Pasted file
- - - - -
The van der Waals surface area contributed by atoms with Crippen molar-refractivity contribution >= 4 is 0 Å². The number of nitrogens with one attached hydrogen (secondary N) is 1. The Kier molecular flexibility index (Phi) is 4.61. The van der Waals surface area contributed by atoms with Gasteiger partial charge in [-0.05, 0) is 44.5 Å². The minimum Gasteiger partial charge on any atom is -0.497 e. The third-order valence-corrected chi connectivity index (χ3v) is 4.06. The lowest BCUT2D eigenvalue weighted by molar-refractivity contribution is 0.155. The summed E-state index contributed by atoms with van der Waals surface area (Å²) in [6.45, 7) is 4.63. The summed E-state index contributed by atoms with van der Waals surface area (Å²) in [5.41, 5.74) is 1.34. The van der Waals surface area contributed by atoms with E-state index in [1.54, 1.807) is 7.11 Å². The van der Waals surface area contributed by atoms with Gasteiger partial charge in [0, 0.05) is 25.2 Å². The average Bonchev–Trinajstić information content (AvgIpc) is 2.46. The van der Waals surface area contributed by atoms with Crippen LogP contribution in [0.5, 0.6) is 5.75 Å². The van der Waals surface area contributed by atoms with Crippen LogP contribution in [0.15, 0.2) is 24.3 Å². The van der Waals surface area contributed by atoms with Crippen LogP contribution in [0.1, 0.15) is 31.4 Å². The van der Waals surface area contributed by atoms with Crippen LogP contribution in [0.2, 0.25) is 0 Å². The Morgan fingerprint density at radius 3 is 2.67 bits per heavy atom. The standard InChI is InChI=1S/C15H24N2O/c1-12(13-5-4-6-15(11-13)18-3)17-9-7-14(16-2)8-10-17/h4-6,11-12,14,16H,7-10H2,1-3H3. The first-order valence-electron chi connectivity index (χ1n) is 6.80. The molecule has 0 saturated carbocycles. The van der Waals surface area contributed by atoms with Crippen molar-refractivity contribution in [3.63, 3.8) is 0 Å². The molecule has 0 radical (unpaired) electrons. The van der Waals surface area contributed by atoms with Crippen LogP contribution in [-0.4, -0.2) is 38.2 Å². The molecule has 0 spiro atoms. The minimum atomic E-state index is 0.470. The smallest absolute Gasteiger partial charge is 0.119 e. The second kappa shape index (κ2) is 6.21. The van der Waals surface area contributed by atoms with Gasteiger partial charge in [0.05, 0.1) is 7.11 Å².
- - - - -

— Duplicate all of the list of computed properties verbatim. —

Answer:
The van der Waals surface area contributed by atoms with Crippen molar-refractivity contribution >= 4 is 0 Å². The number of nitrogens with one attached hydrogen (secondary N) is 1. The Kier molecular flexibility index (Phi) is 4.61. The van der Waals surface area contributed by atoms with Gasteiger partial charge in [-0.05, 0) is 44.5 Å². The minimum Gasteiger partial charge on any atom is -0.497 e. The third-order valence-corrected chi connectivity index (χ3v) is 4.06. The lowest BCUT2D eigenvalue weighted by molar-refractivity contribution is 0.155. The summed E-state index contributed by atoms with van der Waals surface area (Å²) in [6.45, 7) is 4.63. The summed E-state index contributed by atoms with van der Waals surface area (Å²) in [5.41, 5.74) is 1.34. The van der Waals surface area contributed by atoms with E-state index in [1.54, 1.807) is 7.11 Å². The van der Waals surface area contributed by atoms with Gasteiger partial charge in [0, 0.05) is 25.2 Å². The average Bonchev–Trinajstić information content (AvgIpc) is 2.46. The van der Waals surface area contributed by atoms with Crippen LogP contribution in [0.5, 0.6) is 5.75 Å². The van der Waals surface area contributed by atoms with Crippen LogP contribution in [0.15, 0.2) is 24.3 Å². The van der Waals surface area contributed by atoms with Crippen LogP contribution in [0.1, 0.15) is 31.4 Å². The van der Waals surface area contributed by atoms with Crippen LogP contribution in [0.2, 0.25) is 0 Å². The Morgan fingerprint density at radius 3 is 2.67 bits per heavy atom. The standard InChI is InChI=1S/C15H24N2O/c1-12(13-5-4-6-15(11-13)18-3)17-9-7-14(16-2)8-10-17/h4-6,11-12,14,16H,7-10H2,1-3H3. The first-order valence-electron chi connectivity index (χ1n) is 6.80. The molecule has 0 saturated carbocycles. The van der Waals surface area contributed by atoms with Crippen molar-refractivity contribution in [3.63, 3.8) is 0 Å². The molecule has 0 radical (unpaired) electrons. The van der Waals surface area contributed by atoms with Crippen LogP contribution in [-0.4, -0.2) is 38.2 Å². The molecule has 0 spiro atoms. The minimum atomic E-state index is 0.470. The smallest absolute Gasteiger partial charge is 0.119 e. The second kappa shape index (κ2) is 6.21. The van der Waals surface area contributed by atoms with Gasteiger partial charge in [0.05, 0.1) is 7.11 Å².